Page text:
Why is it good to play?


I ended last week’s post by emphasizing the importance of viewing our lives and the challenges ahead as a game.

A study* revealed that the motivations behind players are driven by a sense of belonging to a community, gaining control, and a desire for autonomy.

People prefer games that are challenging enough to present a test but not so difficult that completing missions becomes impossible.

This applies to life and business as well. If we don't have set goals, or if those goals are unattainable, it is challenging to experience and share success.

We often worry if children play computer games too much, sometimes even if they play at all.

As a child in the '90s, I played many strategy games (Age of Empires, Dune, Warcraft, Command and Conquer). I learned as much from them as from the chess games I played with my father.

In recent years, The Last of Us has drawn me in as much as it did when I was a child, when kids don’t just say which character they like but fully identify with them, saying, “I am the prince.” Not like the prince, but they are the prince.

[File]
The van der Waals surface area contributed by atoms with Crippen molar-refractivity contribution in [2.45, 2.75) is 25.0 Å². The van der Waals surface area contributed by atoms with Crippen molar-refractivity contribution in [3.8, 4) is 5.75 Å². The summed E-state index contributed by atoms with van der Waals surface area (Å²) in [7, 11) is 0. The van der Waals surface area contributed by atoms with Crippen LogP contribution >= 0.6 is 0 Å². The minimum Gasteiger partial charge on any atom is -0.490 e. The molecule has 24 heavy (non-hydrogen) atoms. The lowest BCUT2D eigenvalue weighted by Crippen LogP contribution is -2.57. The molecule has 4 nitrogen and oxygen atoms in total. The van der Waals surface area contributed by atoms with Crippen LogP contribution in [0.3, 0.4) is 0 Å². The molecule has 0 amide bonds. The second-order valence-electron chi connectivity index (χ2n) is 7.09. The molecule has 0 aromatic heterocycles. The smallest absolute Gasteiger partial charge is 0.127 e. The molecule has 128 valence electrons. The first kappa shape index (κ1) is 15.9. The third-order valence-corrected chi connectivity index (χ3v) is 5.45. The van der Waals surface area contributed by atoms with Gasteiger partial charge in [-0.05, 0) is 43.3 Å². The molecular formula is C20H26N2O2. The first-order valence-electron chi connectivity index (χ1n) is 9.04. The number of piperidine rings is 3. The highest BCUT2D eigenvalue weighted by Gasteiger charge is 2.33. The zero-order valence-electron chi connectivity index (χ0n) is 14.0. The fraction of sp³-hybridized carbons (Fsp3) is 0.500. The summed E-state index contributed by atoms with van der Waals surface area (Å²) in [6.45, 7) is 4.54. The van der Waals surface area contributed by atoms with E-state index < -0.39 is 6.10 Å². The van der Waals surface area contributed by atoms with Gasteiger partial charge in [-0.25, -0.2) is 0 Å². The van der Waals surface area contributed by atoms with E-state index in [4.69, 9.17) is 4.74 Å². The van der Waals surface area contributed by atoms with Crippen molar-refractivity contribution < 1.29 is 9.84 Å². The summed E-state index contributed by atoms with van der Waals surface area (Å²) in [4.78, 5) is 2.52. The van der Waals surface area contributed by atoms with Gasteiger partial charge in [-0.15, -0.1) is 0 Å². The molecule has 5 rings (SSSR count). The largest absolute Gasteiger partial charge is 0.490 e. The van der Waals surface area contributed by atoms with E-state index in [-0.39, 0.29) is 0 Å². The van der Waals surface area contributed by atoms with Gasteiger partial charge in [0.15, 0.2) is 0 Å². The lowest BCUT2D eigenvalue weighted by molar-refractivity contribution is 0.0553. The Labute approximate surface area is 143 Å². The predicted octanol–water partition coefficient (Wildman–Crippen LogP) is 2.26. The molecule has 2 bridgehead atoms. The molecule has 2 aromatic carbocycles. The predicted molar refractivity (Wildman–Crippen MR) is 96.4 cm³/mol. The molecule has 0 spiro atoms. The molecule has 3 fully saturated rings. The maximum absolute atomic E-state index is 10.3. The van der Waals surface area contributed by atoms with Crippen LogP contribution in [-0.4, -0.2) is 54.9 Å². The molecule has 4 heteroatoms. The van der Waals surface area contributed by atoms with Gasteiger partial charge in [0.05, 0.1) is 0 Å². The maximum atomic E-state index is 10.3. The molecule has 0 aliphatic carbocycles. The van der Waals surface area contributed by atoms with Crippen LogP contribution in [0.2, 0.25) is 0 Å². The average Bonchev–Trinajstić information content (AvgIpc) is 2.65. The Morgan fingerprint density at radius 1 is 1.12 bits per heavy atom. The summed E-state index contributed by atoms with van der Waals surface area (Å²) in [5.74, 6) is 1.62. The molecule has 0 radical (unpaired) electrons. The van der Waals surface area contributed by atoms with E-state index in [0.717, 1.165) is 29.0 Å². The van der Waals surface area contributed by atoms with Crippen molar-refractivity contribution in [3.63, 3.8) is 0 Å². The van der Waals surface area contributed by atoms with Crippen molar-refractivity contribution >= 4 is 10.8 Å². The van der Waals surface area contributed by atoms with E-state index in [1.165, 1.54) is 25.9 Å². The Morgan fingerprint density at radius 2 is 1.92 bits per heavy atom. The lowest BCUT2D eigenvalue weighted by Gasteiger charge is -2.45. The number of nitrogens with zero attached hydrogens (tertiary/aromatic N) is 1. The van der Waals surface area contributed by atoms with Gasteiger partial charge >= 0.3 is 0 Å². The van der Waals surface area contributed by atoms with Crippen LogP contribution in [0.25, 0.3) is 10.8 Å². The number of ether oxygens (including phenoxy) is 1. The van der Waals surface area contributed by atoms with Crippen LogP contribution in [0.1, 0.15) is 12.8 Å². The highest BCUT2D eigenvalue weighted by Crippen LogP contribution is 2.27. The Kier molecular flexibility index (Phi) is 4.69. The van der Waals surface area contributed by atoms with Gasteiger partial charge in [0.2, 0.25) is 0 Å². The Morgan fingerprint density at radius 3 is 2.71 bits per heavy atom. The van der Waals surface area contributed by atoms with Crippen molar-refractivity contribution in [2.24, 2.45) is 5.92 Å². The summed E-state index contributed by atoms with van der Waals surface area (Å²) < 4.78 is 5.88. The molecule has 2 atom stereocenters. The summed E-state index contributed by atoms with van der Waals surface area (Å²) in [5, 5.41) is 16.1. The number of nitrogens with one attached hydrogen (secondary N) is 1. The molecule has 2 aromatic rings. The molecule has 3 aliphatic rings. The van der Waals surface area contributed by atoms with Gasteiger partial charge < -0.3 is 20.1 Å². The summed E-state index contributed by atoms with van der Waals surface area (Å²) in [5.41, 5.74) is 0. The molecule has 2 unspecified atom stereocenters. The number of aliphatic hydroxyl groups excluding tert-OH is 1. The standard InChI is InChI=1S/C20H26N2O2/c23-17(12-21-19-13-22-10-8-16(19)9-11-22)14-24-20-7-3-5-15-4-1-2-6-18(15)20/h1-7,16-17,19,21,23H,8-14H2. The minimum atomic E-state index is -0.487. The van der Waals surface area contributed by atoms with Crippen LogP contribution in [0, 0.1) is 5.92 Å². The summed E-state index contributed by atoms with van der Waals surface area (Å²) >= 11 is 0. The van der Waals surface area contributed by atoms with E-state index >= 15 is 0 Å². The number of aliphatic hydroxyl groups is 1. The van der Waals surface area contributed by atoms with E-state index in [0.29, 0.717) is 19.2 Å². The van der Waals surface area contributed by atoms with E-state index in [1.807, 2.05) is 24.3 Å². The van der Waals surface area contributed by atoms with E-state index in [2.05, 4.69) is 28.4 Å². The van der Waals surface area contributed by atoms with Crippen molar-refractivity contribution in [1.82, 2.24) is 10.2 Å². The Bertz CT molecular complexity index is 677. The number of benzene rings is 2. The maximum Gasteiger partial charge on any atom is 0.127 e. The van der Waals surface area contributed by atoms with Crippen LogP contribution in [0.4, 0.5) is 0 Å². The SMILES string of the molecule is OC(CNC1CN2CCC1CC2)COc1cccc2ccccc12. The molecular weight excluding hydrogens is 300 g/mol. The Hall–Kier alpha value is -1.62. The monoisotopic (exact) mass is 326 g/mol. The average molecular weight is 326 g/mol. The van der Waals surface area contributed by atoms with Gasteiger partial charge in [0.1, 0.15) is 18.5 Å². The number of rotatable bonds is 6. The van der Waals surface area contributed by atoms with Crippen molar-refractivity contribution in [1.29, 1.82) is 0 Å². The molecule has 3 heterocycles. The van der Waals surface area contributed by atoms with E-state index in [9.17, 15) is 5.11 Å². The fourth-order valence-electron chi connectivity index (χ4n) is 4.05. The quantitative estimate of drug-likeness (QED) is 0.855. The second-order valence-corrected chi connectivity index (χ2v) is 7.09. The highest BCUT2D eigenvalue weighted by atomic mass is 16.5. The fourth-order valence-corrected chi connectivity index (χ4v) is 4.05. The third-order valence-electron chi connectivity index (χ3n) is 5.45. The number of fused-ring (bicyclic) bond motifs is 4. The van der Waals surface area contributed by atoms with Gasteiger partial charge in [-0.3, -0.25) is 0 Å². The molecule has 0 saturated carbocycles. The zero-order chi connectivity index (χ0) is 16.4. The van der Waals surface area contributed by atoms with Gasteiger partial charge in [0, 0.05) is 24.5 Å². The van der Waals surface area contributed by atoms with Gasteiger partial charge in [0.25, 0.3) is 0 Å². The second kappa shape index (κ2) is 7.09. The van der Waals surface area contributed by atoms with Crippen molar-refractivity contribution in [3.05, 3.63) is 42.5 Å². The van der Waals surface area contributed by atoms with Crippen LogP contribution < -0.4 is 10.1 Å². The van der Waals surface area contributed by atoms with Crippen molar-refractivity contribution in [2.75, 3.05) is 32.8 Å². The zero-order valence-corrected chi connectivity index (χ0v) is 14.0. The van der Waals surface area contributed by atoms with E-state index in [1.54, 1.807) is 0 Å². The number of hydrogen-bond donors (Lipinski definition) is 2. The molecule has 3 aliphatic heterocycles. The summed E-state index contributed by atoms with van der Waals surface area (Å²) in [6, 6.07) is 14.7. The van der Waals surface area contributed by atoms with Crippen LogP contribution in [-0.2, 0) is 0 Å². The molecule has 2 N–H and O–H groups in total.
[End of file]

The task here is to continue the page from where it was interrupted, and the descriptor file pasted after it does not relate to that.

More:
It’s a liberating and exciting feeling to experience fear, encounter unknown and terrifying things from the safety of my living room, sitting on the couch, without actually being in danger.

I feel similar when I work as a sparring partner with a company leader. I put myself in their shoes and experience what they are going through. Then, stepping back, I reconsider everything, putting aside all the feelings, fears, and beliefs I experienced inside.

I’m glad I get to play.

Why do you play?

*Richard Ryan, Edward Deci's research into the motivations of virtual game players

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Zoltan Kaprinay

I'm Zoltan Kaprinay, a serial entrepreneur, innovator, builder of several successful businesses, and founder of index.hu, Bónusz Brigád, and CreativeDock Hungary. As a business sparring partner, I help senior executives, businesses, teams, and top leaders develop skills and achieve business goals.

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